I had been skipping work with Magic over the last few weeks due to getting Snickers fit for our first competition and having to move the barn inventory over to a different location, so I didn't expect much of this bouncy pony, believing that some things we'd have to do all over again. However, she was nothing but a pleasant surprise - Magic remembered everything as if our last session was just a day ago, and we could go further in her training. Did a little bareback riding in a rope halter and she was just a doll, also, much calmer than with a bit. She is pleasure to be around and, if I could afford to keep two horses, I'd buy her.
While Snickers was in rest, I decided to do a little trim on his hooves last Sunday, but it turned out to be a hard task. He was bored out of his wits and wanted action, also, his hip (the one which had been kicked) was okay again (Yay!) so he kept pulling his leg out of my hands. I offered him two choices - either stand quietly with a lifted leg, either work hard and fast at trot and canter - going sideways, backwards, in circles, yielding all his parts... I admit, I was more dominant than I actually like to be and I regretted some of my choices afterwards, but through this session I discovered that Snickers actually CAN go sideways at a canter (no longer he will be able to pretend that he can't ) and we got those front feet trimmed.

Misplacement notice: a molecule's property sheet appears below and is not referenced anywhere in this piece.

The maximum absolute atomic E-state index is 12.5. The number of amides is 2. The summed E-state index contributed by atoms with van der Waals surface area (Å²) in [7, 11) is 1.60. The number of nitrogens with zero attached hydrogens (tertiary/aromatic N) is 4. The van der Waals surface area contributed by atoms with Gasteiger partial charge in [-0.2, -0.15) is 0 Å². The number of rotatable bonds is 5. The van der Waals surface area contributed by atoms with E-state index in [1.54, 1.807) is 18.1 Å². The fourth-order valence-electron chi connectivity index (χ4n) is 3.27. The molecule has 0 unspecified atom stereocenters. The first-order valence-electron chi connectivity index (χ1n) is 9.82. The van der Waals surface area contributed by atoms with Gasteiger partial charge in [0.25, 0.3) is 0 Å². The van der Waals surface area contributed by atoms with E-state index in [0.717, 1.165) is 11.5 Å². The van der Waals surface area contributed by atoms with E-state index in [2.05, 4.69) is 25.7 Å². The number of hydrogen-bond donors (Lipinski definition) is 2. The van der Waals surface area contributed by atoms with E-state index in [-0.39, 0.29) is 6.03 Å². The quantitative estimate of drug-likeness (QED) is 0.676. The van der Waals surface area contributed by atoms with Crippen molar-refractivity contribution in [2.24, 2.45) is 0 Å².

However, I am aiming to become less and less dominant over time. It is not how his mind works and he needs a leader, not somebody to pick fights with.